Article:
Attorney-general Costas Clerides would not speculate on Monday on the probability of success of an appeal against a court decision that reversed payroll reductions imposed on civil servants as part of an austerity drive in 2012, but said he would not recommend filing one if there was no chance.
His comments followed a broad meeting at the presidential palace to discuss the March 29 administrative court decisions on three appeals filed by civil servants.
The court said a freeze of incremental pay rises, a 3 per cent contribution to pensions, and a reduction in civil servants’ pay was in violation of article 23 regarding the protection of the right to property.
Clerides said it was premature to talk about amending the constitution, as he declined to speculate on the chance of success of the state’s appeal.
“Certainly, no lawyer, the attorney-general more so, would advise filing an appeal if there were no chances; but as I said, predictions on difficult matters of a constitutional nature, European law, etc, cannot be easily made,” he said.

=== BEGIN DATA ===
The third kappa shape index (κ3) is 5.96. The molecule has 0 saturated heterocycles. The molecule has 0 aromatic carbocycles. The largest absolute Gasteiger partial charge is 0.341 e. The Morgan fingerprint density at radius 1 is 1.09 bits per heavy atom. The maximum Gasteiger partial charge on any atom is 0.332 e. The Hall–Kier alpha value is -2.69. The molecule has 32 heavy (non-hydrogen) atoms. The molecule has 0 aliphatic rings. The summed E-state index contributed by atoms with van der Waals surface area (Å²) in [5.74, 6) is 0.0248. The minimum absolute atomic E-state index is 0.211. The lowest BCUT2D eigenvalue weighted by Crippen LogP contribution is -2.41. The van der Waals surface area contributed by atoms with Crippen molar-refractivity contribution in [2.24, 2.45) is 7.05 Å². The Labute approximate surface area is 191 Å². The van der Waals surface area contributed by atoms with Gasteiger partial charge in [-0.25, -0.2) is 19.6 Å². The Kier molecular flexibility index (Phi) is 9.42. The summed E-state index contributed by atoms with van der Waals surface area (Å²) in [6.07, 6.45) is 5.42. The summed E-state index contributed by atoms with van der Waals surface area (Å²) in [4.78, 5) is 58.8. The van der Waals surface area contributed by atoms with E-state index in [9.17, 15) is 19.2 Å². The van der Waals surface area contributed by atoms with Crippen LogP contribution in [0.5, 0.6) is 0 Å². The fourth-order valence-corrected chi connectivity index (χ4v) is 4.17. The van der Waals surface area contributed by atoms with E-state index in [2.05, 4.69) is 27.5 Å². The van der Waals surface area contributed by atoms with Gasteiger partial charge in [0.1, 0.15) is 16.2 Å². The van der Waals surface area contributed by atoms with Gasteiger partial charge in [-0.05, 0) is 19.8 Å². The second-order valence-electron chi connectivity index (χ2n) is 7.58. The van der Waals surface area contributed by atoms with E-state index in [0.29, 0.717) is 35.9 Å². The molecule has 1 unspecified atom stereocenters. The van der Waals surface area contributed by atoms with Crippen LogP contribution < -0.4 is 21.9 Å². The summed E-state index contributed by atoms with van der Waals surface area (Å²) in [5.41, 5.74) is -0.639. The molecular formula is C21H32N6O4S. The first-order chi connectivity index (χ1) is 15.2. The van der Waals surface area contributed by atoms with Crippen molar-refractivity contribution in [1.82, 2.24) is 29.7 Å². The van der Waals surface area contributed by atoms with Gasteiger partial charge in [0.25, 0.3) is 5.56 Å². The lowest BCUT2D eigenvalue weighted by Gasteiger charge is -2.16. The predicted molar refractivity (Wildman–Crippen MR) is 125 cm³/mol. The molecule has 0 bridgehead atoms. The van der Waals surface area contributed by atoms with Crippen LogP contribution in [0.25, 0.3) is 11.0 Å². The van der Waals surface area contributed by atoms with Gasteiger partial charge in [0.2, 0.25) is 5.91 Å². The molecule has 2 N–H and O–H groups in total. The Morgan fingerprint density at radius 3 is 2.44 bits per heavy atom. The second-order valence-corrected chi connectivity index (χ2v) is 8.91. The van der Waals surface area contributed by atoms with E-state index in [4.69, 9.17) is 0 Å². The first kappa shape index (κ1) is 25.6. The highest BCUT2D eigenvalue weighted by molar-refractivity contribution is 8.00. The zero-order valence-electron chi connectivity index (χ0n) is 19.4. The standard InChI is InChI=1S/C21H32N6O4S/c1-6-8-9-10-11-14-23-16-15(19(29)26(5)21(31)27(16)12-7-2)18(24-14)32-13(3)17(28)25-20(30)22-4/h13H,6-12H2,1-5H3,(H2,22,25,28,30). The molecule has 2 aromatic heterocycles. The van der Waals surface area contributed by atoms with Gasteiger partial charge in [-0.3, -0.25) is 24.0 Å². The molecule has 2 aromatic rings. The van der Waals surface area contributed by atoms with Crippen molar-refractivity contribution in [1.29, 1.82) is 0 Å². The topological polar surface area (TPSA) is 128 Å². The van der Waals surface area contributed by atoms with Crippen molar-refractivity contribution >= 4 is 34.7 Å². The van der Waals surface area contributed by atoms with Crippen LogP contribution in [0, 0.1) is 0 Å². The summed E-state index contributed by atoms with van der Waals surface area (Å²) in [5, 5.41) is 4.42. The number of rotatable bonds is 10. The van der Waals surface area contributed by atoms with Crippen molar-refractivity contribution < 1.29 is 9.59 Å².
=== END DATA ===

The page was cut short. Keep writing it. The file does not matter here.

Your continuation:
Clerides said the state’s appeal will focus on matters relating to the correct interpretation and implementation of the constitution “and we should not talk about amending it at this stage.”
The government has said it would put measures in place to counteract the effects of the court decision, including seeking a change of the constitution if its appeal failed at the supreme court.
The attorney-general said they must file a request to suspend execution of the administrative court decisions.
The state will also seek to have the case heard as soon as possible by the supreme court’s full bench of 13 judges.
Addressing talk relating to possible conflict of interest, Clerides said judges were not affected because their income was the subject of a different article in the constitution.
The fiscal consolidation measures affecting exclusively the public sector passed by parliament before Cyprus agreed the terms of its 2013 bailout with international creditors included a general wage and hiring freeze, a 10 per cent drop in hiring salaries, and a permanent up-to 12.5 per cent reduction in pay.
On top came an extraordinary levy on wages in both the private and public sector which was phased out in 2016.
The measures helped reduce the government’s staff expenses to €2.2bn in 2015 from €2.9bn in 2011.
Implementation of the administrative court’s decision would cost the state over €1bn in the next four to five years as it reinstates salaries to previous levels.
But only those who applied to the court are expected to receive backpay.
“When an applicant went to court is also important because some applied in 2012, others in 2013, yet others in 2017. Retroactive return of money would depend on when each one applied,” Clerides said.